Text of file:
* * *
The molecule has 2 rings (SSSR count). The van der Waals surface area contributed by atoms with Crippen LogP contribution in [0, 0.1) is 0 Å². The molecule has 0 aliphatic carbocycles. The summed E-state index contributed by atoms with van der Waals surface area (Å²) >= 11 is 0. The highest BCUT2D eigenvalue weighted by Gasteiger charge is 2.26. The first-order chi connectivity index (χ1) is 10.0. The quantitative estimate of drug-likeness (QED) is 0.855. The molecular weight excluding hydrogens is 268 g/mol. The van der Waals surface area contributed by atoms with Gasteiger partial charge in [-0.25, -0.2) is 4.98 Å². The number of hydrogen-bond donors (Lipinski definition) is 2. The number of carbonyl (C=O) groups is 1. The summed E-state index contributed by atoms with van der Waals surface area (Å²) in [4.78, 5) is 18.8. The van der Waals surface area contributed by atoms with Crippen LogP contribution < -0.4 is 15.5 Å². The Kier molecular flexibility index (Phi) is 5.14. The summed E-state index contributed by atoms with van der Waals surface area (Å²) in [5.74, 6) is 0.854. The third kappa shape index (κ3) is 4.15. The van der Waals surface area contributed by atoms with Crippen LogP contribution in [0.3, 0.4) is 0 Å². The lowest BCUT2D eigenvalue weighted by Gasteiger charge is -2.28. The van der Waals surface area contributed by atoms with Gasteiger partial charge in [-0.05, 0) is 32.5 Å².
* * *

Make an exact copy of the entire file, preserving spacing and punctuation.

The molecule has 2 rings (SSSR count). The van der Waals surface area contributed by atoms with Crippen LogP contribution in [0, 0.1) is 0 Å². The molecule has 0 aliphatic carbocycles. The summed E-state index contributed by atoms with van der Waals surface area (Å²) >= 11 is 0. The highest BCUT2D eigenvalue weighted by Gasteiger charge is 2.26. The first-order chi connectivity index (χ1) is 10.0. The quantitative estimate of drug-likeness (QED) is 0.855. The molecular weight excluding hydrogens is 268 g/mol. The van der Waals surface area contributed by atoms with Gasteiger partial charge in [-0.25, -0.2) is 4.98 Å². The number of hydrogen-bond donors (Lipinski definition) is 2. The number of carbonyl (C=O) groups is 1. The summed E-state index contributed by atoms with van der Waals surface area (Å²) in [4.78, 5) is 18.8. The van der Waals surface area contributed by atoms with Crippen LogP contribution < -0.4 is 15.5 Å². The Kier molecular flexibility index (Phi) is 5.14. The summed E-state index contributed by atoms with van der Waals surface area (Å²) in [5.74, 6) is 0.854. The third kappa shape index (κ3) is 4.15. The van der Waals surface area contributed by atoms with Crippen LogP contribution in [0.3, 0.4) is 0 Å². The lowest BCUT2D eigenvalue weighted by Gasteiger charge is -2.28. The van der Waals surface area contributed by atoms with Gasteiger partial charge in [-0.05, 0) is 32.5 Å².